Atul Chandra Chatterjee

Location

24 Motcombe Court
Bexhill, TN39 4DL
United Kingdom
50° 50' 22.3728" N, 0° 27' 16.1028" E
Other names: 

Sir Atul Chandra Chatterjee

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Date of birth: 
24 Nov 1874
City of birth: 
Malda
Country of birth: 
India
Date of death: 
08 Sep 1955
Location of death: 
24 Motcombe Court, Bexhill, Sussex
Date of 1st arrival in Britain: 
01 Jan 1893
Dates of time spent in Britain: 

1893-7, 1924-55

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About: 

Atul Chandra Chatterjee was an administrator in India and later became High Commissioner in London. He first arrived in Britain in 1893, having won a Government of India scholarship to study at King’s College, Cambridge. He graduated with a Second Class in history in 1895. In 1896 he successfully sat the Indian Civil Service exam. He returned to India in 1897, taking up a post as district administrator in the United Provinces. Chatterjee pursued a successful career in the ICS. By 1921 he had been promoted to Secretary to the Government of India in the Department of Industries and in 1923 he joined the Department’s Executive Council.

In 1924, Chatterjee married Galdys Mary Broughton, who advised the Government of India on women’s and child welfare. In 1924, Chatterjee accepted the offer of the post of High Commissioner for India in London, which he held until 1931. He was the driving force behind the building of India House, Aldwych, which houses the Indian High Commission to this day. The building was opened in 1930 by George V. In London, Chatterjee represented the Indian Government at the International Labour Conference as well as the League of Nations. He also represented the Indian Government at the London Naval Conference in 1930.

His experience as an administrator and his diplomatic skills were highly respected and reflected in the honours that were bestowed on him. He was made a KCIE in 1925 and KCSI in 1930. Subsequent to being High Commissioner, Chatterjee sat on the Council of India for five years. In 1942 he became Advisor to the Secretary of State for India, a post he held until 1947.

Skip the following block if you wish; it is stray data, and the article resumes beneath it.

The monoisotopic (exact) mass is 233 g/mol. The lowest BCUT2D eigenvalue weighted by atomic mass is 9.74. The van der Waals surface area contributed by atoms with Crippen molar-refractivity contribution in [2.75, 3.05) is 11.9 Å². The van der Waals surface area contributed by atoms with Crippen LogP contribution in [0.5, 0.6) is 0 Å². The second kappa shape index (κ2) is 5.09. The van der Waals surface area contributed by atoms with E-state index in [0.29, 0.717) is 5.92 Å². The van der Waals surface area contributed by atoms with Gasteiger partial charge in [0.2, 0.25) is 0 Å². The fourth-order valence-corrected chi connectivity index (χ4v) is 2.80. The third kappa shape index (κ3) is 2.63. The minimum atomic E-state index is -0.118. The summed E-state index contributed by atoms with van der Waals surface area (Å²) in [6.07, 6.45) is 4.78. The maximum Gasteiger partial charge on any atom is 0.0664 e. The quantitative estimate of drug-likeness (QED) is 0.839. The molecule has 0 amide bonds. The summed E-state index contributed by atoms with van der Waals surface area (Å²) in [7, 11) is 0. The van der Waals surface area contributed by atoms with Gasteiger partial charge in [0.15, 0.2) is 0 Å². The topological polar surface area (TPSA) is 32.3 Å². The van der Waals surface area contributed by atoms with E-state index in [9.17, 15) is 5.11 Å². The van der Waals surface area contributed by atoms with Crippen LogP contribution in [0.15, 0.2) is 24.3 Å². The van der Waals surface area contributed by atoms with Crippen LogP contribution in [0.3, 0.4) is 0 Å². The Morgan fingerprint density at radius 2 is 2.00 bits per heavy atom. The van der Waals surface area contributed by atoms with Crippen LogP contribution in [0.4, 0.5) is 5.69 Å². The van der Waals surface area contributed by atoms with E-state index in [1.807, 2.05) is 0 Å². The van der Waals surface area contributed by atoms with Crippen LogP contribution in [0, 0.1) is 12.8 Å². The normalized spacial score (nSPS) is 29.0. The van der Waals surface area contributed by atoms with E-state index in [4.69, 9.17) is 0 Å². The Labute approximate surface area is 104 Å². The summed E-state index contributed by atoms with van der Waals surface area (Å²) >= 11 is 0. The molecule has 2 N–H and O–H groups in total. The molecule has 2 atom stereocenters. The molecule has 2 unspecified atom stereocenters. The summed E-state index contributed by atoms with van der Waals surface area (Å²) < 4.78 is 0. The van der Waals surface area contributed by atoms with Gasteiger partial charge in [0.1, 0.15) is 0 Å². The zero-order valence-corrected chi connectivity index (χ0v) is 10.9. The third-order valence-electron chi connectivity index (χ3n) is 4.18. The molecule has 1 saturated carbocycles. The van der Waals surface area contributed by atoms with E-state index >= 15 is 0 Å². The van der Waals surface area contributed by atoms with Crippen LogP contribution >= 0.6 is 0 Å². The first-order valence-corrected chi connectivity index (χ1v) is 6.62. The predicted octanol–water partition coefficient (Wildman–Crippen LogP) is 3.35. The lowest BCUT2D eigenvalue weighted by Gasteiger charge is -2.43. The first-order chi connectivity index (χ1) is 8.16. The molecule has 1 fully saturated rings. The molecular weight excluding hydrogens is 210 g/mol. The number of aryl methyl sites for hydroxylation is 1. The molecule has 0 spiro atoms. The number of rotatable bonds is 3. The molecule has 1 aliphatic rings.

Chatterjee also took an interest in the arts. He was a member of the council of the Royal Academy of Arts for twenty years and its chairman from 1939 to 1940. He was also a member of the Royal Asiatic Society and Vice-Chairman of the East India Association. He published widely on Indian history. He remained in England after Indian independence and died in Sussex in September 1955.

Connections: 

Richard Burn, Sir Harcourt Butler, Sir Thomas Holland, Sir James Meston, W. H. Moreland, William Rothenstein, Ranjit Singh, Edward J. ThompsonSwami Vivekananda, Francis Younghusband.

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Published works: 

Notes on the Industries of the United Provinces (Allahabad, 1908)

Moreland, William Harrison and Chatterjee (Sir Atul Chandra), A Short History of India...With 8 Maps (London: Longmans, 1936)

'Recent Social Changes in India', Journal of the Royal Society of Arts 89 (1940-1), pp. 3-14

Burn, Sir Richard and Chatterjee, Atul Chandra, British Contributions to Indian Studies (London: Longmans, 1943)

The New India (Allen & Unwin, 1948)

The Art of Katherine Mansfield: An Enquiry into the Meaning and Technique of the Short Stories of Katherine Mansfield in the Background of the Modern Short Story in England and Elsewhere (New Delhi: S. Chand & Co., 1980) 

Reviews: 

J. Coatman, International Affairs (Royal Institute of International Affairs) 21, 1945, p. 422 (A Short History of India

Far Eastern Survey 18, 1949, p. 215

Kisch, Cecil, International Affairs (Royal Institute of International Affairs) 25, 1949, p. 235 (The New India)

Vera Anstey, The Economic Journal 59, 1949, pp. 107-8 (The New India)

Holden Furber, Pacific Affairs 23, 1950, pp. 108-9 (The New India

Haward, Edwin, International Affairs (Royal Institute of International Affairs) 29, 1953, p. 528 (A Short History of India)

Lewis, B. Clingman, The Catholic Historical Review 44, 1958, pp. 347-9 (A Short History of India)

Secondary works: 

'The Banquet for Ranjit Sinjhi', Indian Mirror, 16 December 1896

Burke, J., A General [later edns A Genealogical] and Heraldic Dictionary of the Peerage and Baronetage of the United Kingdom [later edns The British Empire] [1829-] (1939)

Drake, J. C. B., 'Chatterjee, Sir Atul Chandra (1874–1955)', rev. K. D. Reynolds, Oxford Dictionary of National Biography (Oxford University Press, 2004) [http://www.oxforddnb.com/view/article/32382]

Editorial, 'The Mazlis in Cambridge', in Vivekananda in Indian Newspapers, 1893-1902: Extracts from Twenty-Two Newspapers and Periodicals, ed. by Sankari Prasad Basy and Sunil Bihari Ghosh (Calcutta: Basu Bhattacharyya & Co., 1969), pp. 310-1.

Kaiwar, Vasant and Mazumdar, Sucheta, Antinomies of Modernity: Essays on Race, Orient, Nation (Durham, NC, and London: Duke University Press, 2003)

Sharma, Ram Avtar and Chandra, Ankush, Makers of Indian History, 2 vols (New Delhi: Shree, 2005)

The Times (9 September 1955)

Venn, J. and Venn, J. A., Alumni Cantabrigienses: A Biographical List of All Known Students, Graduates, and Holders of Office at the University of Cambridge, from the Earliest Times to 1900, 2 pts in 10 vols (1922-54); reprinted in 2 vols (1974-8)

Who Was Who (1920-)

Withers, John J., A Register of Admissions to King's College Cambridge 1797-1925, 2nd edn (John Murray, 1929)

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Archive source: 

OB/1/332/C, 1896-1909, Atul Chandra Chatterjee - Oscar Browning correspondence, King's College Library, University of Cambridge

MSS EUR F 147/84, India Office Records, Asian and African Studies Reading Room, British Library, St Pancras